I like the LHT I built. It served me well across Europe last year, getting me from UK to Budapest, almost all on hard sealed roads. I did bend a rim on a very rocky trail when I went too fast with the fully loaded bike, and had to buy a rim to continue. I was in France, lost while navigating the Loire, on a detour. The rim was one I had purchased with a dynohub as a package and was not of high quality, and has since been replaced.

    Finding a shop and getting the rim installed took a day, and actually added to the interest of the trip - but this was France, and I suspect it could be a different story if I were halfway up a mountain in the Andes.

    I keep reading about using 26 inch bikes for remote locations due to availability of rims and tires. I suppose I could build or buy a true expedition quality 26 inch based bike ($$$$) and equip it fully, and would actually enjoy the build. Sitting here in my home though is this 1995 Trek 7000 non-suspension mountain bike. Add tires and racks and go.

    Lets assume that servicing on both bikes is equal, as I can just as easily do the maintenance on either. I can carry spare foldable tires for each. Rims are another matter though, and I do not imagine carrying a spare is practical. I have visions of a donkey with FEDEX on its flanks, trudging up a dirt mountain road while I develop an extended relationship with the locals.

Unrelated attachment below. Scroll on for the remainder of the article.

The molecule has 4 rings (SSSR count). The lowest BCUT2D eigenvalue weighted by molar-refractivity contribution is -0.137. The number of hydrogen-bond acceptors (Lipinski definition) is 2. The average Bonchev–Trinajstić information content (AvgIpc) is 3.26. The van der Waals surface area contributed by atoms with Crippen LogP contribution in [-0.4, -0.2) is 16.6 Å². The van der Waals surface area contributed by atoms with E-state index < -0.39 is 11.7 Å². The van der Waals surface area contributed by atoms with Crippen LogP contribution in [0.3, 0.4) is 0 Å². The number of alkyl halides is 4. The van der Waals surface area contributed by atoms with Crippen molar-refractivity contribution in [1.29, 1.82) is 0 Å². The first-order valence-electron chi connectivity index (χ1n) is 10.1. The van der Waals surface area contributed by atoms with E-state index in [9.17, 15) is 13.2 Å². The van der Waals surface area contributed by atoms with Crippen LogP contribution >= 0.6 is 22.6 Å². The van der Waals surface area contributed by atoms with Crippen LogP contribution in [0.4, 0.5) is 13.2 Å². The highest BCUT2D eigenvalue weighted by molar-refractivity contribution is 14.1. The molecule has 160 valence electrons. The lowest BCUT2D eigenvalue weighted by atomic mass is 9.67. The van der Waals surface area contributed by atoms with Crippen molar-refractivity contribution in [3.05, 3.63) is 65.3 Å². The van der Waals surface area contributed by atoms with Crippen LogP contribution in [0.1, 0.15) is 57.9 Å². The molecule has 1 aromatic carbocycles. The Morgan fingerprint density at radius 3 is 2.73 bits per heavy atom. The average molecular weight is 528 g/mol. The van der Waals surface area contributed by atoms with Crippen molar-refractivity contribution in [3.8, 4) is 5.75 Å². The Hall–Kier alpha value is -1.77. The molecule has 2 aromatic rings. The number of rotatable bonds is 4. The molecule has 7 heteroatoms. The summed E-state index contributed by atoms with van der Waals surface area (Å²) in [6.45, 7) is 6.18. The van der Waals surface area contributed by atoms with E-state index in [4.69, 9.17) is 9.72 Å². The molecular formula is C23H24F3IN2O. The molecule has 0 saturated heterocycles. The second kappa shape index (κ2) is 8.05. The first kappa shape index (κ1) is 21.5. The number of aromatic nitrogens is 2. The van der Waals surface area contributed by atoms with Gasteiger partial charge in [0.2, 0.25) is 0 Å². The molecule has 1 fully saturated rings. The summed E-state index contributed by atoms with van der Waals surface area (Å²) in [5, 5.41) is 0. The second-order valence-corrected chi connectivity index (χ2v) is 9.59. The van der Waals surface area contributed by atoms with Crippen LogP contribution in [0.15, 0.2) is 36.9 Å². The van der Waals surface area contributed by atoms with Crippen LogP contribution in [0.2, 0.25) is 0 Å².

I'll read the material you referred to and think about it some more.

    Thanks.

  10. #10
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    Quote Originally Posted by lhendrick View Post
    Your points are very well taken, and are the reason I posted here.

    I like the LHT I built. It served me well across Europe last year, getting me from UK to Budapest, almost all on hard sealed roads. I did bend a rim on a very rocky trail when I went too fast with the fully loaded bike, and had to buy a rim to continue. I was in France, lost while navigating the Loire, on a detour. The rim was one I had purchased with a dynohub as a package and was not of high quality, and has since been replaced.